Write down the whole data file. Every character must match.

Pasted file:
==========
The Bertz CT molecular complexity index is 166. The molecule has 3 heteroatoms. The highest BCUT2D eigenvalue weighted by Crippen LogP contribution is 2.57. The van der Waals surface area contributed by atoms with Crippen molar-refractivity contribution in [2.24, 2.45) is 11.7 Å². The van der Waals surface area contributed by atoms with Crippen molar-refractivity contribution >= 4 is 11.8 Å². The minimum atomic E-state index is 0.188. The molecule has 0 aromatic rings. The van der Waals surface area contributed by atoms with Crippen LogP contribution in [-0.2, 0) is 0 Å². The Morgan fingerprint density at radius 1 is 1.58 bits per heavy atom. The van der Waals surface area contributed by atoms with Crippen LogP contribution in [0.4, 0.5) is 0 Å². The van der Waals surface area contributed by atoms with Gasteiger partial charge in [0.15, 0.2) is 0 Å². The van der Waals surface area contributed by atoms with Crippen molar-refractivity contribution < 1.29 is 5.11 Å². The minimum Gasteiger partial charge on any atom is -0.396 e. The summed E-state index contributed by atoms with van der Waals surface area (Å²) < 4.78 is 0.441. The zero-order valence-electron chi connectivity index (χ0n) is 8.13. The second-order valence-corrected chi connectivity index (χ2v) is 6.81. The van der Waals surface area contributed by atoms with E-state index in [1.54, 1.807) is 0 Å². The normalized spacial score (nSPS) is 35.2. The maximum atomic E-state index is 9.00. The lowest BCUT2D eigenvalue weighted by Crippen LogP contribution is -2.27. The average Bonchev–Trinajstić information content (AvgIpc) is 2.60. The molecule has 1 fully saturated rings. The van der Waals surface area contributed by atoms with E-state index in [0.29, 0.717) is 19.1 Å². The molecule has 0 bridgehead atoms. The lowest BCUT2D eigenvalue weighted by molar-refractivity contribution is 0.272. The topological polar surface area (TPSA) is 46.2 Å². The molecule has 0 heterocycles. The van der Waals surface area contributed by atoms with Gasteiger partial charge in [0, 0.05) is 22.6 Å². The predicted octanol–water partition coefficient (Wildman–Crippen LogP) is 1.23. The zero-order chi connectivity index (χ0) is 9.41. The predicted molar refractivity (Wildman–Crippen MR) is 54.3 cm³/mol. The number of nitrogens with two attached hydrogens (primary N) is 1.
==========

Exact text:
The Bertz CT molecular complexity index is 166. The molecule has 3 heteroatoms. The highest BCUT2D eigenvalue weighted by Crippen LogP contribution is 2.57. The van der Waals surface area contributed by atoms with Crippen molar-refractivity contribution in [2.24, 2.45) is 11.7 Å². The van der Waals surface area contributed by atoms with Crippen molar-refractivity contribution >= 4 is 11.8 Å². The minimum atomic E-state index is 0.188. The molecule has 0 aromatic rings. The van der Waals surface area contributed by atoms with Crippen LogP contribution in [-0.2, 0) is 0 Å². The Morgan fingerprint density at radius 1 is 1.58 bits per heavy atom. The van der Waals surface area contributed by atoms with Crippen LogP contribution in [0.4, 0.5) is 0 Å². The van der Waals surface area contributed by atoms with Gasteiger partial charge in [0.15, 0.2) is 0 Å². The van der Waals surface area contributed by atoms with Crippen molar-refractivity contribution < 1.29 is 5.11 Å². The minimum Gasteiger partial charge on any atom is -0.396 e. The summed E-state index contributed by atoms with van der Waals surface area (Å²) < 4.78 is 0.441. The zero-order valence-electron chi connectivity index (χ0n) is 8.13. The second-order valence-corrected chi connectivity index (χ2v) is 6.81. The van der Waals surface area contributed by atoms with E-state index in [1.54, 1.807) is 0 Å². The normalized spacial score (nSPS) is 35.2. The maximum atomic E-state index is 9.00. The lowest BCUT2D eigenvalue weighted by Crippen LogP contribution is -2.27. The average Bonchev–Trinajstić information content (AvgIpc) is 2.60. The molecule has 1 fully saturated rings. The van der Waals surface area contributed by atoms with E-state index in [0.29, 0.717) is 19.1 Å². The molecule has 0 bridgehead atoms. The lowest BCUT2D eigenvalue weighted by molar-refractivity contribution is 0.272. The topological polar surface area (TPSA) is 46.2 Å². The molecule has 0 heterocycles. The van der Waals surface area contributed by atoms with Gasteiger partial charge in [0, 0.05) is 22.6 Å². The predicted octanol–water partition coefficient (Wildman–Crippen LogP) is 1.23. The zero-order chi connectivity index (χ0) is 9.41. The predicted molar refractivity (Wildman–Crippen MR) is 54.3 cm³/mol. The number of nitrogens with two attached hydrogens (primary N) is 1.